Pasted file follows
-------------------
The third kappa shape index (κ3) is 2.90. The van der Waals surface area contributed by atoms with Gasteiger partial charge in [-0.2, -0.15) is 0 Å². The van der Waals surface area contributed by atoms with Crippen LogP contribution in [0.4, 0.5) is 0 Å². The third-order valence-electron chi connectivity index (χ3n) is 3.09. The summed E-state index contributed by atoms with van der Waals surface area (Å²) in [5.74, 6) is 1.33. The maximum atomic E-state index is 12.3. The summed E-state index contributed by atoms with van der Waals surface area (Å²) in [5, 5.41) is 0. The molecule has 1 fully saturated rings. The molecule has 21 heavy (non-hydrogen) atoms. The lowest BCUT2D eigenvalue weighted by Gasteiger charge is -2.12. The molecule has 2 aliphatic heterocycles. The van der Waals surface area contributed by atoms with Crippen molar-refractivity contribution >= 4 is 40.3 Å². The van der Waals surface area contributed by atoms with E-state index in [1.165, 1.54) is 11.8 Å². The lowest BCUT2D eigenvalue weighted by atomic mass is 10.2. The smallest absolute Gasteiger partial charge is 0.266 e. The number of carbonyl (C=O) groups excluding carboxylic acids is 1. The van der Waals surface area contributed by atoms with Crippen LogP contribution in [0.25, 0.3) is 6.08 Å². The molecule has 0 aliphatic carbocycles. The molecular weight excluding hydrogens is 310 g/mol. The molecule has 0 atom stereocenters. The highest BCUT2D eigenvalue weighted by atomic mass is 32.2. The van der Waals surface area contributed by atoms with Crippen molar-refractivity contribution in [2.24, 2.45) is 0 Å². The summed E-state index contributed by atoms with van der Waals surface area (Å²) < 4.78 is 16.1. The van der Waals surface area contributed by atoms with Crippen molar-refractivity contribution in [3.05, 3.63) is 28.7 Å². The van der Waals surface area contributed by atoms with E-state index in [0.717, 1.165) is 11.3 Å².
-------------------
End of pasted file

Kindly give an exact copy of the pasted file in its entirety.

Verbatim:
The third kappa shape index (κ3) is 2.90. The van der Waals surface area contributed by atoms with Gasteiger partial charge in [-0.2, -0.15) is 0 Å². The van der Waals surface area contributed by atoms with Crippen LogP contribution in [0.4, 0.5) is 0 Å². The third-order valence-electron chi connectivity index (χ3n) is 3.09. The summed E-state index contributed by atoms with van der Waals surface area (Å²) in [5.74, 6) is 1.33. The maximum atomic E-state index is 12.3. The summed E-state index contributed by atoms with van der Waals surface area (Å²) in [5, 5.41) is 0. The molecule has 1 fully saturated rings. The molecule has 21 heavy (non-hydrogen) atoms. The lowest BCUT2D eigenvalue weighted by Gasteiger charge is -2.12. The molecule has 2 aliphatic heterocycles. The van der Waals surface area contributed by atoms with Crippen molar-refractivity contribution >= 4 is 40.3 Å². The van der Waals surface area contributed by atoms with E-state index in [1.165, 1.54) is 11.8 Å². The lowest BCUT2D eigenvalue weighted by atomic mass is 10.2. The smallest absolute Gasteiger partial charge is 0.266 e. The number of carbonyl (C=O) groups excluding carboxylic acids is 1. The van der Waals surface area contributed by atoms with Crippen LogP contribution in [0.25, 0.3) is 6.08 Å². The molecule has 0 aliphatic carbocycles. The molecular weight excluding hydrogens is 310 g/mol. The molecule has 0 atom stereocenters. The highest BCUT2D eigenvalue weighted by atomic mass is 32.2. The van der Waals surface area contributed by atoms with Crippen molar-refractivity contribution in [2.24, 2.45) is 0 Å². The summed E-state index contributed by atoms with van der Waals surface area (Å²) < 4.78 is 16.1. The van der Waals surface area contributed by atoms with Crippen molar-refractivity contribution in [3.05, 3.63) is 28.7 Å². The van der Waals surface area contributed by atoms with E-state index in [0.717, 1.165) is 11.3 Å².